Clampdown on dangerous cyclists

Police blitz puts brakes on red-light runners, bikers not using hands

Police officers fanned out across East York, Danforth Village and Woodbine Heights for a weeklong blitz to target cyclists and drivers violating the rules of the road.

Officers from 54 Division were specifically clamping down on cyclists who were not properly equipped or were ignoring traffic signals at intersections.

The five-day crackdown, launched at Broadview and Danforth avenues on Sept. 10, was meant to serve as a reminder to share the road, said traffic sergeant Jack West, who spearheaded the blitz.

By the end of the second day, police had issued 22 tickets for offences including failing to sport a bike horn or alarm bell, and failing to obey a red light signal. Police also ticketed a cyclist who was riding without hands on the handlebar, West said, adding few are aware cyclists are required under the Highway Traffic Act to keep their hands on the bike handlebars.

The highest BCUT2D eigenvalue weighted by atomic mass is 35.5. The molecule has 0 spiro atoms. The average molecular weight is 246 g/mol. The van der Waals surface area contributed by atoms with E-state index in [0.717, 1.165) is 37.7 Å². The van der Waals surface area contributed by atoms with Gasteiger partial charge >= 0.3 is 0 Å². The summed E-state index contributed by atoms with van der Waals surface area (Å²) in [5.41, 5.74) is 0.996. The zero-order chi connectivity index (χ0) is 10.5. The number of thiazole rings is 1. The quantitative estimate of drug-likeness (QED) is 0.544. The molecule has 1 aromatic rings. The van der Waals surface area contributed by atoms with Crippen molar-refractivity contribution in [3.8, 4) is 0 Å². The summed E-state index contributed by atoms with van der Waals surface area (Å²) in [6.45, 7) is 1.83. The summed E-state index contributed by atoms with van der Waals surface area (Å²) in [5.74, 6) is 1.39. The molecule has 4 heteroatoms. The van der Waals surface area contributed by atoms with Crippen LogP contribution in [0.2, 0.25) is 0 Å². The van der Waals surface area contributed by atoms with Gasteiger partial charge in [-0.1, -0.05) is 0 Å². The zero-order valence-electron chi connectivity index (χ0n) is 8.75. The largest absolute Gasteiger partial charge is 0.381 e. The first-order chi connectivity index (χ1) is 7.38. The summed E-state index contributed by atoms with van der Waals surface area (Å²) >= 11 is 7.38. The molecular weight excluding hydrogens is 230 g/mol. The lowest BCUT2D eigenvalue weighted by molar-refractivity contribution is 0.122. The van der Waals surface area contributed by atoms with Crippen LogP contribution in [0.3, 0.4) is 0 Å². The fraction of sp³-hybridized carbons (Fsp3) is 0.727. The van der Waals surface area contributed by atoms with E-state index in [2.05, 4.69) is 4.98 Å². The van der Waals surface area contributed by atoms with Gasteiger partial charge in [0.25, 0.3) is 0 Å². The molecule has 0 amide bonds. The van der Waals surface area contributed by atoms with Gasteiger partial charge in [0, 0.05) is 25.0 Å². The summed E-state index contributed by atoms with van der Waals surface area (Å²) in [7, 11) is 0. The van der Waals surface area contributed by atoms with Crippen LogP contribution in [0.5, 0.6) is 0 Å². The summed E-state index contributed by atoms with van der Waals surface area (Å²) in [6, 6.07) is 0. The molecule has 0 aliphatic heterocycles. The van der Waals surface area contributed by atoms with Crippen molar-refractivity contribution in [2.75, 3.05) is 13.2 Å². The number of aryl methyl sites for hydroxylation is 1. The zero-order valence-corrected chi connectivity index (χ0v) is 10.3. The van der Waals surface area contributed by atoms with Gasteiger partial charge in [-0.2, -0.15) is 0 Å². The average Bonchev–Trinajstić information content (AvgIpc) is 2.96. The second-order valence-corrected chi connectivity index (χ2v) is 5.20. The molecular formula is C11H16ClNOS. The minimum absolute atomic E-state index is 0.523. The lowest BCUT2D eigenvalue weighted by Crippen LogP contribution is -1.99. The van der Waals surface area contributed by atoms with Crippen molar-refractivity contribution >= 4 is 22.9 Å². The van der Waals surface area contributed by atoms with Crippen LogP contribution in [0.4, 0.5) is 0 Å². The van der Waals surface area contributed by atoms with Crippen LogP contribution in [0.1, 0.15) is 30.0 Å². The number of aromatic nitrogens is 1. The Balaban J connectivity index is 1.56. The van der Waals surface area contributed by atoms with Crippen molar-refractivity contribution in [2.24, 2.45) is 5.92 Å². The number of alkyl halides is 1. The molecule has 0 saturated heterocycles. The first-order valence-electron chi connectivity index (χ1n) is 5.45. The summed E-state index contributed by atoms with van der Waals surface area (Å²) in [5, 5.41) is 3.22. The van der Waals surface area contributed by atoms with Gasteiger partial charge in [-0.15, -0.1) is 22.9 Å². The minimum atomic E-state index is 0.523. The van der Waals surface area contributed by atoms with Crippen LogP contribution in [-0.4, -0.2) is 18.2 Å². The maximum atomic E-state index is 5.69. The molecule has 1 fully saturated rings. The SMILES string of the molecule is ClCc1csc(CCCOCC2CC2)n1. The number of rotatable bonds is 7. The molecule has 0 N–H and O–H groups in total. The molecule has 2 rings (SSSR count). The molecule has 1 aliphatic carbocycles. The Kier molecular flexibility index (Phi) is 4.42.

“If you hit a pothole, or you need to make an evasive move quickly, you’re going to be at risk,” West said.

Officers were also monitoring motorist behaviour to ensure cars weren’t interfering with cyclists’ safety.

“It’s very important that a driver of a car, when they arrive at an intersection, check all of their mirrors, do a double-shoulder check to make absolutely certain they’re not going to cross in front of a cyclist,” West said.

The police veteran noted the blitz was meant to serve as a preventive measure.

“I’ve learned what’s caused a lot of these injuries or death, and I feel it’s an onus on the police to come out and communicate that to the general public.”

“If they’re really aware of what’s causing accidents, they can help prevent it.”

West, who’s conducted three similar safety blitzes in 54 Division, says he’s seen improvements in cyclist behaviour. More cyclists use their bike lights at the appropriate times and effective hand-signalling to indicate movement.

“I’m quite impressed actually, with a lot of the cyclists. Things are getting better.”

On Sept. 27 from 8:30 to 11 a.m., West will lead a citywide campaign called Smart Walk, aimed at pedestrians who cross intersections while distracted by electronic devices.

About this article:

By: Karolyn Coorsh
Posted: Sep 24 2012 8:11 pm
Filed in: NEWS
Edition: Toronto